This spectacularly beautiful morning came with an unexpected airshow.  Around ten-thirty we heard unusually loud rotor noise.  Tourist helicopters occasionally fly over our building on their return to the airport, but this was different.  We were in different rooms, but both jumped up to see what was going on.

A small Paradise Helicopter was hovering above the building across the street!  We could also see workers on the roof of the twenty-two story building and figured it must mean something large and mechanical was about to be lifted to the them.

Sure enough.  The helo made several lifts of equipment to the roof, while taking away the old components.  We both took lots of photos and I also shot a couple of videos which are now posted on YouTube, if you're interested in seeing the live action, too.  They can be found by putting my name in the YouTube search box, then, after the search comes up with all the "Garys", click on my smiling face to get to my channel.  Or...just use this link.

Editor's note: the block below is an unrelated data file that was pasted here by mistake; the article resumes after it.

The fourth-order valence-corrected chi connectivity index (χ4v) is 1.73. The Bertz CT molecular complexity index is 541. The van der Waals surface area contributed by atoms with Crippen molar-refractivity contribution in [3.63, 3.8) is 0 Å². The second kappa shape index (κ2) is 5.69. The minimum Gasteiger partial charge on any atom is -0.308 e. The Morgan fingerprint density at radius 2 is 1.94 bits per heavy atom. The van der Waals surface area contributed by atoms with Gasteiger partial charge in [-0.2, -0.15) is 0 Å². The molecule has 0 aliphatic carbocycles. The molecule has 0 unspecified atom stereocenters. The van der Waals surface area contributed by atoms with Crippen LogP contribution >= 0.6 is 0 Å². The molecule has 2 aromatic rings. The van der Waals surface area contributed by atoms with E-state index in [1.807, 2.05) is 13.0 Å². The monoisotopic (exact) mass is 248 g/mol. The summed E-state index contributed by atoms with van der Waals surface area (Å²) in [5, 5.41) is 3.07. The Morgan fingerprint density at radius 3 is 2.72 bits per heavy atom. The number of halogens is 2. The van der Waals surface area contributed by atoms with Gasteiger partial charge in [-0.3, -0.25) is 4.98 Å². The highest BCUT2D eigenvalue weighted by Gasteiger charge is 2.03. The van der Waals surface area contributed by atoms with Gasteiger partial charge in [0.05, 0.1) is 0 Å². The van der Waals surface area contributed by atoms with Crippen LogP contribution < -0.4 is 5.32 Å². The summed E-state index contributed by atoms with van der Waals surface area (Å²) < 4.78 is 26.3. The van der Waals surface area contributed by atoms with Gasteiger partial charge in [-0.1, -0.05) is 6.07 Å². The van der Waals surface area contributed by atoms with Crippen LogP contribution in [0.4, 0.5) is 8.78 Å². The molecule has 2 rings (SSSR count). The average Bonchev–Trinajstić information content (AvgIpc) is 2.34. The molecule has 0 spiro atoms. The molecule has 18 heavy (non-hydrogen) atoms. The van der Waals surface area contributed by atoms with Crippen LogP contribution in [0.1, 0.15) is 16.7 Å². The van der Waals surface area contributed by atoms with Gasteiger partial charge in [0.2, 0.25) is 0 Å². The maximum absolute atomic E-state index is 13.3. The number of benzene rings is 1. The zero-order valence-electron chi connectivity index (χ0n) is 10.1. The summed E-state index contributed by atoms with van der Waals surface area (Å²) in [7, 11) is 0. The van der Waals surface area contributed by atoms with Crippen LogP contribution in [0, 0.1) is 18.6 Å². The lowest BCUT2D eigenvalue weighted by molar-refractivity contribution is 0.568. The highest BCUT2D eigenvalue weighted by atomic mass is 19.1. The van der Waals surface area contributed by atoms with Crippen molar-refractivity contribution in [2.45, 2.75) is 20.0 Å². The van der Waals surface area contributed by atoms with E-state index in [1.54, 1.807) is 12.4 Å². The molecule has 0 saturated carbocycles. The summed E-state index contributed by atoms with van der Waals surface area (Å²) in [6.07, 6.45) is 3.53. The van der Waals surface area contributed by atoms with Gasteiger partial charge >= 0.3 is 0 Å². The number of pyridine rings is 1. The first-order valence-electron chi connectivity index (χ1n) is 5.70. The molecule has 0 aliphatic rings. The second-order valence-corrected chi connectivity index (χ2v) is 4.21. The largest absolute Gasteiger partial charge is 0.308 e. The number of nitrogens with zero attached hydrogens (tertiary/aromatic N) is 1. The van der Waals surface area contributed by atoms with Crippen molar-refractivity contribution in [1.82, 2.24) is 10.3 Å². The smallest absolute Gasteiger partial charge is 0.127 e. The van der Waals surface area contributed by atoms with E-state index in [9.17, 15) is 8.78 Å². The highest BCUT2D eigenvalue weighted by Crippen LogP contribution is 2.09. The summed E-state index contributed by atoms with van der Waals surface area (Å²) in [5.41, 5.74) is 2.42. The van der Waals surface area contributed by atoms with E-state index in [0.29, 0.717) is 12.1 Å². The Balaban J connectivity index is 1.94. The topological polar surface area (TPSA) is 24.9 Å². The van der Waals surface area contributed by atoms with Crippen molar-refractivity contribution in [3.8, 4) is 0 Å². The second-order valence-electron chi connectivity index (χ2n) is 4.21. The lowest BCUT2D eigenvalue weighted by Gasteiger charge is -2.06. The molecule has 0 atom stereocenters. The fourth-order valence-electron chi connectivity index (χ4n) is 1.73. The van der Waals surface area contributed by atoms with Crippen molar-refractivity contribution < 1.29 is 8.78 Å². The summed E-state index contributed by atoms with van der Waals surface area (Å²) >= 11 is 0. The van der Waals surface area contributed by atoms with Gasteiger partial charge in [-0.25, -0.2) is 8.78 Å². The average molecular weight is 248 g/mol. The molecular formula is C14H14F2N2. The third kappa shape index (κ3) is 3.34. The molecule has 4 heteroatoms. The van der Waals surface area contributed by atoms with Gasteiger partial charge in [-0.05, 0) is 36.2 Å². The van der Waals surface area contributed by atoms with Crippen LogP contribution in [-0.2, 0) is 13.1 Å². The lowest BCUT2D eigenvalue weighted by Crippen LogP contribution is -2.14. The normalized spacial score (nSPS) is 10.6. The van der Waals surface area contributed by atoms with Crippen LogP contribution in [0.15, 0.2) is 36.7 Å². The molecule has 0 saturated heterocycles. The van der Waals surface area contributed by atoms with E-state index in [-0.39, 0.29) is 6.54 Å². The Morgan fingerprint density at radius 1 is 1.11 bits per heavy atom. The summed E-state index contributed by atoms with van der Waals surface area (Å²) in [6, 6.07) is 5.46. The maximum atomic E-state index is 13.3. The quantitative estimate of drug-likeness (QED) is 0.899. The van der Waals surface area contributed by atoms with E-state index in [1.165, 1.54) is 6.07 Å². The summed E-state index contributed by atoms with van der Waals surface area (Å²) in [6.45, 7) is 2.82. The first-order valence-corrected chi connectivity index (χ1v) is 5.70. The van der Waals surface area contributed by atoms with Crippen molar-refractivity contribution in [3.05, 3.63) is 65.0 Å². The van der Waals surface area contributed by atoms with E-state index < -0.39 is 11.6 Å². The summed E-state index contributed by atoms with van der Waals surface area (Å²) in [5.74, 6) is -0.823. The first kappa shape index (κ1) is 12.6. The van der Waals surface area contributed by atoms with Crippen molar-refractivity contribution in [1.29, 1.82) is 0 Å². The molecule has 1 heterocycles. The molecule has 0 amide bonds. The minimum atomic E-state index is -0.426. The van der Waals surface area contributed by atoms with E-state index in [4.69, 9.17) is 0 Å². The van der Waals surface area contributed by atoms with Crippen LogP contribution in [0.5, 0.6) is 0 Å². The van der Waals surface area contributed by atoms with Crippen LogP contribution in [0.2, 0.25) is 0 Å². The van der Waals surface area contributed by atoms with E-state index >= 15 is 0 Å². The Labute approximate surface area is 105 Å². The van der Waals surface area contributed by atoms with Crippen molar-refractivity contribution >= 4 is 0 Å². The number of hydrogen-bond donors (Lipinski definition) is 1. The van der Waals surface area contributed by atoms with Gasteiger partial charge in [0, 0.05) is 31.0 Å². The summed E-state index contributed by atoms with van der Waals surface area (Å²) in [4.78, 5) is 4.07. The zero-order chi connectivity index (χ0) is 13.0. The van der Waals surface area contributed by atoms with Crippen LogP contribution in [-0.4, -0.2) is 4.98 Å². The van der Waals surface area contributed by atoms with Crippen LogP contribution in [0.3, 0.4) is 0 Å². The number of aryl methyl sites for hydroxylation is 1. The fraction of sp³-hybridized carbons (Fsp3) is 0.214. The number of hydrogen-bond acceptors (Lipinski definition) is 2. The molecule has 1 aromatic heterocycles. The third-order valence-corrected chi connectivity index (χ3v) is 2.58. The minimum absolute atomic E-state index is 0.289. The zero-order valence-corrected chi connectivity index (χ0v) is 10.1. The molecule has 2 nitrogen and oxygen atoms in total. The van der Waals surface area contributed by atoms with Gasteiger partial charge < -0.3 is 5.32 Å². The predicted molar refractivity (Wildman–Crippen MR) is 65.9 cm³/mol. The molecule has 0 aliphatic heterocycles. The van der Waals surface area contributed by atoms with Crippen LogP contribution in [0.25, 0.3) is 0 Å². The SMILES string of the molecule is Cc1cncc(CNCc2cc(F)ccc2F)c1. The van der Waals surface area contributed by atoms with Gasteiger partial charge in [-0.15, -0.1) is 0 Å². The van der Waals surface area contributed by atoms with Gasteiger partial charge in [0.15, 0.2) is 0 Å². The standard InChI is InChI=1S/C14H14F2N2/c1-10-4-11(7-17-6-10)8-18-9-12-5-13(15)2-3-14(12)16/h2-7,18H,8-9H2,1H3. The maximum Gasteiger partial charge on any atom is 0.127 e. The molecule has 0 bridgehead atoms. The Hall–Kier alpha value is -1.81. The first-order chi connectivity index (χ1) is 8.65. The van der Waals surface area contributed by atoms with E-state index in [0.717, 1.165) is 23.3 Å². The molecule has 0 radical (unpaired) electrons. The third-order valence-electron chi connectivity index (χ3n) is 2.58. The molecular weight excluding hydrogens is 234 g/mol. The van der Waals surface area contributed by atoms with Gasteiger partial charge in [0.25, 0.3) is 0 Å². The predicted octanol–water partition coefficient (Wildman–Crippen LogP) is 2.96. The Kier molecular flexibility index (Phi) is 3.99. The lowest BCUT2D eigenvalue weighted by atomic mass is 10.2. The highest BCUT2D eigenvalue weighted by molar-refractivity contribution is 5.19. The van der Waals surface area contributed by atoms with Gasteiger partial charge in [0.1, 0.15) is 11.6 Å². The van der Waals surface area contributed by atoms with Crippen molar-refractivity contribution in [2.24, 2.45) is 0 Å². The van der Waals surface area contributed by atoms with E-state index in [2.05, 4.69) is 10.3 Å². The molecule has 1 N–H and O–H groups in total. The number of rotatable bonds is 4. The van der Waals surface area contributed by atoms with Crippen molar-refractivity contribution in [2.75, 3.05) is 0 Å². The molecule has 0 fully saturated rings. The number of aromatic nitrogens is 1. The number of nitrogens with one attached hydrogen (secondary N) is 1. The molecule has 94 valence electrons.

When the work was done, they waved at Michele, then zoomed out of sight.  It was great fun to see their precision flying from such a wonderful vantage point.  Hope you enjoy the photos and the videos.

This was taken as they were leaving, but let's pretend they're just arriving!  Makes a better story. :)

Too much white!  Hopefully, you can see the helo turning into the building where workers are ready to attach the lifting lines.  Click on any of the photos for a closer view.

Must be exciting being underneath a hovering helo!  Do you think he gets "hazardous duty" pay?